Abstract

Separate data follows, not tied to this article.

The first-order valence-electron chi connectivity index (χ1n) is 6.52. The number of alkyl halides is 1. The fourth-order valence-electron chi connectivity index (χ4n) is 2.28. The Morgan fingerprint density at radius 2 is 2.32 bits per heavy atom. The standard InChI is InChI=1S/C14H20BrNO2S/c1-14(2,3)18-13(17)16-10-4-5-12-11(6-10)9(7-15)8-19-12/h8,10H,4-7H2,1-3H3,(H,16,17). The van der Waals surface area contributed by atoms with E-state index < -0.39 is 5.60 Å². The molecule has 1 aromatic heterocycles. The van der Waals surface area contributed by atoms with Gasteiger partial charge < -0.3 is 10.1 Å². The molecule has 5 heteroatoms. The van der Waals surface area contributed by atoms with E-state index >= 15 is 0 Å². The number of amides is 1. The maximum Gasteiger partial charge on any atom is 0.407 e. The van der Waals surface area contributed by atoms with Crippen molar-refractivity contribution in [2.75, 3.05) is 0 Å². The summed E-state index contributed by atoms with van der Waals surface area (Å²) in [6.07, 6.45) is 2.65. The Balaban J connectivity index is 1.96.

A considerable body of evidence indicates that many of the extensional sedimentary basins in the vicinity of the British Isles underwent permanent exhumation during the Tertiary. The most dramatic indicator of this process is the present-day absence of as much as 4 km of anticipated postrift thermal subsidence in basins just north and west of Scotland. Any explanation of this observation must take into account the fact that the entire region has very small,-long-wavelength, free-air gravity anomalies. This important constraint implies either that the crust has been thickened or that low-density material has been added to or formed from the lithosphere and rules out models that invoke flexural effects arising from the opening of the North Atlantic. Tertiary epeirogeny is often attributed to compression that is assumed to be related in a general sense to Alpine mountain building. However, to remove ∼3 km of sedi- mentary rock from a basin ∼100 km wide requires >15 km of shortening. Minor Tertiary compression is observed all over the continental shelf, but nowhere is it sufficient to account for the required amount of uplift and erosion. In addition, exhumation dramatically increases from south to north, whereas the observed compression decreases markedly in the same direction. At the beginning of the Tertiary, rifting associated with the initiation of the Iceland plume generated substantial volumes of melt. Inversion of rare-earth- element concentrations of MgOrich igneous rocks suggests that a minimum of ∼5 km of melt was produced beneath at least part of the continental shelf. We infer that much of this melt remains trapped within the lithosphere, presumably close to the Moho, which acted as a density filter. Such underplating will generate rapid uplift.

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